A GQ menswear win. A new flagship boutique. What’s next for Alexander Wang? “Extreme sportswear,” said the designer, who brought that notion beautifully to the urban streets. This is Wang circling back to his edgy, tough-chic — and mostly black! — turf after a brief respite. But he doesn’t step and repeat. He took his production to a new level — squares of light pulsing dramatically on the runway — which read more powerhouse and polished than party. Fall was Wang at his most laser-focused, mature and construction-savvy yet.
Pre-show, the designer noted he wanted to “poke fun at luxury and decadence.” And what’s more luxe and decadent than formal attire? Wang deconstructed that notion with an additional Arctic snow-bunny motif, creating a slew of inventive hybrid garments. Tuxedo pants zipped open on the sides to reveal track pants beneath. (They’re also lightly padded for a ski pant feel.) He melded parka with moto jacket, jazzed up with a tailcoat in the back. Peacoats wed winter puffers. An oversize blazer came cut in mink. Meanwhile, the evening portion riffed off the traditional bib dress shirt — redone as sheer blouses and smocks — as well as the cummerbund. That’s what all those gorgeous finale gowns, with flyaway streamers, were about. “It’s the idea of the cummerbund falling apart,” said Wang. As for the endless permutation of ponchos, they’re the edgiest offerings this side of the Andes.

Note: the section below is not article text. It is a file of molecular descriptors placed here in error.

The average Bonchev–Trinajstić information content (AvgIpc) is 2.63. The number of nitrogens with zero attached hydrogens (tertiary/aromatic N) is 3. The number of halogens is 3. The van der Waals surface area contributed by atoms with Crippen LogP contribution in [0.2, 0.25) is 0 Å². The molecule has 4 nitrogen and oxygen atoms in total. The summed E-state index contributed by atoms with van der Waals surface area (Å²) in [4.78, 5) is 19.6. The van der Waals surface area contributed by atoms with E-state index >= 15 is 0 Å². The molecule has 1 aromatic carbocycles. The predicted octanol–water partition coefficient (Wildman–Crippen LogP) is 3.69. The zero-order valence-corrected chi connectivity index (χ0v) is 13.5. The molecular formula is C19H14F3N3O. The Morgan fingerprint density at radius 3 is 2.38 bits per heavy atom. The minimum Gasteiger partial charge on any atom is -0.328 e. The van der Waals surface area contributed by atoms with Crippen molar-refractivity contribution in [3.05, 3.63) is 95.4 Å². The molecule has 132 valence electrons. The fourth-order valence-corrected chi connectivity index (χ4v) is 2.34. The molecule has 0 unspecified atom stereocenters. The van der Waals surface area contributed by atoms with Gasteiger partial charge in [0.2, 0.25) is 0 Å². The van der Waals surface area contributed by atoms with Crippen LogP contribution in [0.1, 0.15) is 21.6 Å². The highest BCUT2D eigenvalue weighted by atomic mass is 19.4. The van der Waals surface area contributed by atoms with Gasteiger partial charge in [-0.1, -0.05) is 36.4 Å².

One of the season’s major motifs was Wang’s subtle patchworking, which created degrade-like blends of mismatched fabrics in, for example, the angora and satin poncho. There’s news behind this: it’s the designer’s first season manufacturing knitwear in Italy. Wang got cheeky with the accessories as well. His models sported eyewear with fluffy mink straps (“it hints on the idea of an earmuff”) and dainty mules covered in fox fur. On the latter, he remarked, “it’s the rich bitch housewife.”